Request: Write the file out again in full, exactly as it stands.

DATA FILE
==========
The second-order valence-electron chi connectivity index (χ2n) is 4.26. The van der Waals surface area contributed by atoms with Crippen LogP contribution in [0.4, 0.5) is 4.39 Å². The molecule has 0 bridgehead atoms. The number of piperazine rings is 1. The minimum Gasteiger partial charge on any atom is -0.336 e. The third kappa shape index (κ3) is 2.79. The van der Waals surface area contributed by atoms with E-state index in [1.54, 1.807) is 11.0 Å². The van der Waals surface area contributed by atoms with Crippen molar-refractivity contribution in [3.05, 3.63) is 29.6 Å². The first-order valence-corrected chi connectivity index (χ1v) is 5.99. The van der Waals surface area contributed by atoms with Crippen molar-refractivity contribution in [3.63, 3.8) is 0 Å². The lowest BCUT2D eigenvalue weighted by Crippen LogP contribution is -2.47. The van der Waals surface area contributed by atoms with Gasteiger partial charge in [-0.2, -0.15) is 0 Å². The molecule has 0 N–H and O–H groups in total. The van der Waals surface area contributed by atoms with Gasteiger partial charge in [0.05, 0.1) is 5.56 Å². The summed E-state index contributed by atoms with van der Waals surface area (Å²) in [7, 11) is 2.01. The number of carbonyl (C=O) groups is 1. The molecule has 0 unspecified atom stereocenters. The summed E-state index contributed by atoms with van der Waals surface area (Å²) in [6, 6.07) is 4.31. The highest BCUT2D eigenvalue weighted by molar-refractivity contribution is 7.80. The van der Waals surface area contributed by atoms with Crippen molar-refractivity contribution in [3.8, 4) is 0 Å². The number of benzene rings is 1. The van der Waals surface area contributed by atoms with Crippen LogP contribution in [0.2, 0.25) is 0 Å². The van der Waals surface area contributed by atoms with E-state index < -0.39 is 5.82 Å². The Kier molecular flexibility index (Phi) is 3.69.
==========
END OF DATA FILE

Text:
The second-order valence-electron chi connectivity index (χ2n) is 4.26. The van der Waals surface area contributed by atoms with Crippen LogP contribution in [0.4, 0.5) is 4.39 Å². The molecule has 0 bridgehead atoms. The number of piperazine rings is 1. The minimum Gasteiger partial charge on any atom is -0.336 e. The third kappa shape index (κ3) is 2.79. The van der Waals surface area contributed by atoms with E-state index in [1.54, 1.807) is 11.0 Å². The van der Waals surface area contributed by atoms with Crippen molar-refractivity contribution in [3.05, 3.63) is 29.6 Å². The first-order valence-corrected chi connectivity index (χ1v) is 5.99. The van der Waals surface area contributed by atoms with Crippen molar-refractivity contribution in [3.63, 3.8) is 0 Å². The lowest BCUT2D eigenvalue weighted by Crippen LogP contribution is -2.47. The van der Waals surface area contributed by atoms with Gasteiger partial charge in [-0.2, -0.15) is 0 Å². The molecule has 0 N–H and O–H groups in total. The van der Waals surface area contributed by atoms with Gasteiger partial charge in [0.05, 0.1) is 5.56 Å². The summed E-state index contributed by atoms with van der Waals surface area (Å²) in [7, 11) is 2.01. The number of carbonyl (C=O) groups is 1. The molecule has 0 unspecified atom stereocenters. The summed E-state index contributed by atoms with van der Waals surface area (Å²) in [6, 6.07) is 4.31. The highest BCUT2D eigenvalue weighted by molar-refractivity contribution is 7.80. The van der Waals surface area contributed by atoms with Crippen molar-refractivity contribution in [3.8, 4) is 0 Å². The number of benzene rings is 1. The van der Waals surface area contributed by atoms with Crippen LogP contribution in [0.2, 0.25) is 0 Å². The van der Waals surface area contributed by atoms with E-state index < -0.39 is 5.82 Å². The Kier molecular flexibility index (Phi) is 3.69.